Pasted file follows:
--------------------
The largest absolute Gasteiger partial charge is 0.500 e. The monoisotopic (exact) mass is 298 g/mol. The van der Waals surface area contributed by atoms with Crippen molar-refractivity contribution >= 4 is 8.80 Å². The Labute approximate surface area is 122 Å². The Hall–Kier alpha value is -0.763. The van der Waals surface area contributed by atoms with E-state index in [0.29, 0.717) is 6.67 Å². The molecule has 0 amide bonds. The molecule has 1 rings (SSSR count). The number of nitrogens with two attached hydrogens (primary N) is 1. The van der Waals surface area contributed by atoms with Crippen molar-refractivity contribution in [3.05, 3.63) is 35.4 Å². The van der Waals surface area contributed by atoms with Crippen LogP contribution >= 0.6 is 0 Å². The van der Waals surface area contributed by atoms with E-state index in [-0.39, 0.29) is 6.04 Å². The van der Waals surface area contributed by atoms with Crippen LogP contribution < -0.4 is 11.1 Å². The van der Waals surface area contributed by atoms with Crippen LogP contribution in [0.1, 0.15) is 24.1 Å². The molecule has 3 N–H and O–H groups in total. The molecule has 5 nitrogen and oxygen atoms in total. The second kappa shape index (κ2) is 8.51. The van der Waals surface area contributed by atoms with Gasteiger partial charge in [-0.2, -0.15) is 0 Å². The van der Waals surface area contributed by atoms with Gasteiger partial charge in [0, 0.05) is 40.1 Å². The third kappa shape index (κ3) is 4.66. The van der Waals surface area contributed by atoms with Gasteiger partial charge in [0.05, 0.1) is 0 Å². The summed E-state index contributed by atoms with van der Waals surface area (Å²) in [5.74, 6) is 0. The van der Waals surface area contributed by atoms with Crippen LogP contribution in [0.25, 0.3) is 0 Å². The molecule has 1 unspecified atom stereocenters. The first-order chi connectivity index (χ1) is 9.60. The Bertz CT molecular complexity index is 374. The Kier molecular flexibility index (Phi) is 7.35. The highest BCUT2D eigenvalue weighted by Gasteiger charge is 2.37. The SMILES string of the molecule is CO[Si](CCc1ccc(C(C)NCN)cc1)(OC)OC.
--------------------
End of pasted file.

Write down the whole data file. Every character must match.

The largest absolute Gasteiger partial charge is 0.500 e. The monoisotopic (exact) mass is 298 g/mol. The van der Waals surface area contributed by atoms with Crippen molar-refractivity contribution >= 4 is 8.80 Å². The Labute approximate surface area is 122 Å². The Hall–Kier alpha value is -0.763. The van der Waals surface area contributed by atoms with E-state index in [0.29, 0.717) is 6.67 Å². The molecule has 0 amide bonds. The molecule has 1 rings (SSSR count). The number of nitrogens with two attached hydrogens (primary N) is 1. The van der Waals surface area contributed by atoms with Crippen molar-refractivity contribution in [3.05, 3.63) is 35.4 Å². The van der Waals surface area contributed by atoms with Crippen LogP contribution >= 0.6 is 0 Å². The van der Waals surface area contributed by atoms with E-state index in [-0.39, 0.29) is 6.04 Å². The van der Waals surface area contributed by atoms with Crippen LogP contribution < -0.4 is 11.1 Å². The van der Waals surface area contributed by atoms with Crippen LogP contribution in [0.1, 0.15) is 24.1 Å². The molecule has 3 N–H and O–H groups in total. The molecule has 5 nitrogen and oxygen atoms in total. The second kappa shape index (κ2) is 8.51. The van der Waals surface area contributed by atoms with Gasteiger partial charge in [-0.2, -0.15) is 0 Å². The van der Waals surface area contributed by atoms with Gasteiger partial charge in [0, 0.05) is 40.1 Å². The third kappa shape index (κ3) is 4.66. The van der Waals surface area contributed by atoms with Gasteiger partial charge in [0.05, 0.1) is 0 Å². The summed E-state index contributed by atoms with van der Waals surface area (Å²) in [5.74, 6) is 0. The van der Waals surface area contributed by atoms with Crippen LogP contribution in [0.25, 0.3) is 0 Å². The molecule has 1 unspecified atom stereocenters. The first-order chi connectivity index (χ1) is 9.60. The Bertz CT molecular complexity index is 374. The Kier molecular flexibility index (Phi) is 7.35. The highest BCUT2D eigenvalue weighted by Gasteiger charge is 2.37. The SMILES string of the molecule is CO[Si](CCc1ccc(C(C)NCN)cc1)(OC)OC.